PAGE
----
Averaging agreement for hours worked

Alberta standards more strict that some other jurisdictions
By Tim Mitchell
|Canadian Employment Law Today|Last Updated: 11/28/2012

Question: Can an averaging agreement for hours worked be binding under Alberta labour standards rules?

Answer: Some Canadian jurisdictions explicitly provide for averaging agreements in their employment standards statutes. The number of hours worked is averaged over a given period and regular and overtime hours of work are calculated at the end of the period rather than be confined to the pay periods in which they were worked. Where averaging is permitted by statute, rules differ by jurisdiction with respect to whether the agreement must be posted and approved by government, the written detail required, time limits for the agreement and averaging period, when overtime worked during the averaging period is payable and other requirements.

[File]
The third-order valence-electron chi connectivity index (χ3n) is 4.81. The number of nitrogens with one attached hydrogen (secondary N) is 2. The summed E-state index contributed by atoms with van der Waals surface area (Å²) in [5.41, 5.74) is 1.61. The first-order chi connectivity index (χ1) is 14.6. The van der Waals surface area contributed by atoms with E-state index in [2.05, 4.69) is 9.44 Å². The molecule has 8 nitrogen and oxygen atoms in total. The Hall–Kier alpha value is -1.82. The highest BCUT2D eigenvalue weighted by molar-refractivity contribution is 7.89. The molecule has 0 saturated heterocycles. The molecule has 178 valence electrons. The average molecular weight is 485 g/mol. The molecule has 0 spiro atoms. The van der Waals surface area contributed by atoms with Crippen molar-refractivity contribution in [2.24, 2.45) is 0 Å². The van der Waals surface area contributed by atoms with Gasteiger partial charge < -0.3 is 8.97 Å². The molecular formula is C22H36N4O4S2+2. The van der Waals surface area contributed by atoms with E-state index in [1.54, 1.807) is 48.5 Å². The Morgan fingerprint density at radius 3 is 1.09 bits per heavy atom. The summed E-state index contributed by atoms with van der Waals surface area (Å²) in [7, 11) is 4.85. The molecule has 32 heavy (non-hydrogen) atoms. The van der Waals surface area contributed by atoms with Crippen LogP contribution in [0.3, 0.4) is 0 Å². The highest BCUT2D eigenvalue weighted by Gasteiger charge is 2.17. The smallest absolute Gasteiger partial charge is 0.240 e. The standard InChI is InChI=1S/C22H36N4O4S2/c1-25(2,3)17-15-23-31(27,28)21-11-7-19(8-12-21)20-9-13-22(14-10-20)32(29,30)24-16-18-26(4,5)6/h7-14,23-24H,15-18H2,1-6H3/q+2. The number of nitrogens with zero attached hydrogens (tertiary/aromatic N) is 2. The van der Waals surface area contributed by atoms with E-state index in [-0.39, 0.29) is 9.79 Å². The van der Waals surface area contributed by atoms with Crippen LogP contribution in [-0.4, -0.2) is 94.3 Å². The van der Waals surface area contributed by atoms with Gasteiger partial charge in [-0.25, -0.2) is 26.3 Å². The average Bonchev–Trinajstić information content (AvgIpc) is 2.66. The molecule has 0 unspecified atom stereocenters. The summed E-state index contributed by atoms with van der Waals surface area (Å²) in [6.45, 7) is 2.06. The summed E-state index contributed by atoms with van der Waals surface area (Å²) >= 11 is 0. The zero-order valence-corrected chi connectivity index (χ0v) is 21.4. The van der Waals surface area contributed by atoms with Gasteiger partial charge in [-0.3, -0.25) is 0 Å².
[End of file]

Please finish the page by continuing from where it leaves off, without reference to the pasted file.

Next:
In Alberta, averaging agreements are problematic. Generally speaking, the Alberta Employment Standards Code does not permit the practice of paying wages for an average number of hours worked over more than one pay period. The typical averaging agreement will violate the code in various respects, namely its overtime rules (s. 21) and possibly others, like mandatory payment of wages within 10 days of the end of a pay period in which the wages were earned (s. 8), deductions from earnings (s. 12) and the providing of pay statements setting out regular and overtime hours of work (s. 14).